It’s been a busy couple of weeks in Arizona policy and politics, so I offer a few quick takes on what’s happened…
Arizona visit offers teachable moment
President Joe Biden was in Phoenix recently to celebrate the announcement by TSMC that it would be bringing another multi-billion-dollar fabrication plant to the state, making the company’s total planned investment in Arizona a whopping $40 billion.
I hope the visit gave the president a chance to take note of the policy moves Arizona has made to make the state one of the country’s best for business. The TSMC announcement is the perfect topper to the eight-year run of Gov. Doug Ducey, who’s been at the helm of the Arizona miracle, a two-term agenda laser-focused on unshackling Arizona’s potential.
The construction project in the North Valley isn’t just an important achievement for the state, it’s one of the most consequential projects in the world, totally recalibrating the supply chain of an essential component for everything from computers to cell phones, to automobiles and household appliances.
Perhaps most encouraging, no longer will the United States be dependent on foreign markets in tricky global political environments for its supply of semiconductors that are required for U.S. defense equipment and technology.
When I traveled to Taiwan earlier this fall with Gov. Ducey and Arizona Commerce Authority CEO Sandra Watson, it was clear that that country’s manufacturing sector leaders were well aware of the competitive advantages Arizona offers, from a favorable tax and regulatory environment to affordable electric and natural gas utilities, to a talent pipeline kept full thanks to our state universities anticipating the needs of a growing economy.
President Biden during his remarks in Phoenix touted the contributions of union labor to the TSMC project. It was a fairly predictable sop to a typically reliable Democratic Party constituency. And, yes, union laborers will contribute to portions of the TSMC project, and, yes, they will do fine work.
But the president missed what TSMC and other job creators across the country already know: that Arizona’s status as a right-to-work state is a key ingredient in its ability to attract highly sought-after jobs and ensure a labor environment that encourages economic growth.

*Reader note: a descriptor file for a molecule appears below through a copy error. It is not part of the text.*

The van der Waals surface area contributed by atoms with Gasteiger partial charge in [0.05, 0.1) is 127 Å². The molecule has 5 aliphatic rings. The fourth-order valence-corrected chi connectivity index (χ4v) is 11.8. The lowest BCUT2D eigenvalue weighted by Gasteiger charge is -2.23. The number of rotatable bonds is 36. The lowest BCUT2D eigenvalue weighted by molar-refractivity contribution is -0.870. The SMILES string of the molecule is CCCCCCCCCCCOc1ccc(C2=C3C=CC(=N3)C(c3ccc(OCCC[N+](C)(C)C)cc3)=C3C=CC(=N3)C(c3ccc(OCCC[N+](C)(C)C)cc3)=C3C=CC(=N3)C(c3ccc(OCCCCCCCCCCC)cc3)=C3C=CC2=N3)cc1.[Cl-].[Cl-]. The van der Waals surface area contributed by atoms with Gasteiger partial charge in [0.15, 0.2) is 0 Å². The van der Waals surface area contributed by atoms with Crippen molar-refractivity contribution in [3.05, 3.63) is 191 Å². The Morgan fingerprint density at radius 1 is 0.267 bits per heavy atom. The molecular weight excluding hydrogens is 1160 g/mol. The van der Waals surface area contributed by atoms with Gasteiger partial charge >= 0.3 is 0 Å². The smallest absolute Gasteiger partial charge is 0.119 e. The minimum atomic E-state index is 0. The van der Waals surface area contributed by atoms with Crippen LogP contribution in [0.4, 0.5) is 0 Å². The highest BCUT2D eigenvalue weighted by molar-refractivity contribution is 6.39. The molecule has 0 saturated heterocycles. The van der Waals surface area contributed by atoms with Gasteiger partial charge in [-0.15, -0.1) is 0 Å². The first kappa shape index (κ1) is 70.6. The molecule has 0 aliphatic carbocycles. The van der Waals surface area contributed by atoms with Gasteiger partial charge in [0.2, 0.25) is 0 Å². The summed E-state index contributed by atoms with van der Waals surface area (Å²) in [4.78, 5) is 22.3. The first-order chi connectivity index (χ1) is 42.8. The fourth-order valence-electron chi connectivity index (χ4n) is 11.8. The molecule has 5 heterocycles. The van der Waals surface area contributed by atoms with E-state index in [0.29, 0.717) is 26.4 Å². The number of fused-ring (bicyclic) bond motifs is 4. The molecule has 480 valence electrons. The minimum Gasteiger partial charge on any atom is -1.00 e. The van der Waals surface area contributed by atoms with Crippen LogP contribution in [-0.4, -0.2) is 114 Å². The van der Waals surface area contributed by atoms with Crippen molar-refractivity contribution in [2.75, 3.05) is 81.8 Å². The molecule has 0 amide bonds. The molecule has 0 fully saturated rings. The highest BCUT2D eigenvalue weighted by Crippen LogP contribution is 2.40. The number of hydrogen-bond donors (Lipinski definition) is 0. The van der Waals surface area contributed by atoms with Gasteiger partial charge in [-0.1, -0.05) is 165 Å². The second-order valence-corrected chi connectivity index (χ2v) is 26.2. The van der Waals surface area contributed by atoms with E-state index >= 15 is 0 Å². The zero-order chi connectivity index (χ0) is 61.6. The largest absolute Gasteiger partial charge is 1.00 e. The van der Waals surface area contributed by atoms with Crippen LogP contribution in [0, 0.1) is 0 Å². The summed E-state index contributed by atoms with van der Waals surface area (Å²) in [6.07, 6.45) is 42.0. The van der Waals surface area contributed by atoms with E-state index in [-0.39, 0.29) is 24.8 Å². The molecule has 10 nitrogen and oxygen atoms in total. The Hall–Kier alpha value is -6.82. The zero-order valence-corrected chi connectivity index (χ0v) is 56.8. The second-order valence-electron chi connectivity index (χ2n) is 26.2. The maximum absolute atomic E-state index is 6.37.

If the president is looking for ideas on how to boost the American economy as he heads into 2023, I hope his trip to Arizona was instructive. There are lessons here in this land of opportunity.
No easy fix for unintended consequences
Recent coverage by The Arizona Republic about the mislabeling of the potency of marijuana in dispensaries around the state is a reminder that we should remain skeptical of pitchmen touting ballot initiatives that propose to make radical changes to Arizona law. In Arizona, if a ballot initiative delivers unintended consequences, it’s very difficult for lawmakers – who are elected by the same voters who pass or fail ballot initiatives – to respond and make a fix.
Under Arizona law, the state Legislature is handcuffed from amending a voter-approved initiative unless it can secure a three-fourths majority vote in each chamber and “furthers the purpose” of the underlying initiative. Not only is it a nearly impossible threshold to achieve, but it also undermines the institution of an elected lawmaking body.
The Arizona Chamber of Commerce & Industry opposed the 2016 initiative that legalized recreational marijuana. One of our arguments was that the state should exercise extreme caution before passing a new law by initiative that would be difficult to ever change or undo.
Proponents assured voters that any necessary tweaks to the law could be easily implemented. We’ll soon see if they were right.
Sen. Sinema does what she thinks is right, but her former party pushes her out
There’s been plenty of armchair analysis about what motivated Sen. Kyrsten Sinema to register as an independent. The take from her former Democratic Party was that it was nothing more than a cynical political calculation of an operator looking out for her best electoral interests.
Potential Democratic entrants into a 2024 Democratic Senate primary took their own pot shots at her instead of touting their personal progressive bona fides, apparently ignoring that they’ll need her previous voters to win a primary and a general election.
Sometimes events can be explained simply and without deep analysis, and the senator’s party switch might be just such an example. Maybe Sen. Sinema truly believes the Democratic Party in its current makeup can’t abide a senator who makes decisions based on what she believes is right for her state rather than what the loudest voices on the far left of the party want.
Now she’s gone and the Democrats have one less U.S. senator. Democrats’ bet that the next U.S. senator from Arizona will be a member of their party is a risky one.
Danny Seiden is president and CEO of the Arizona Chamber of Commerce & Industry.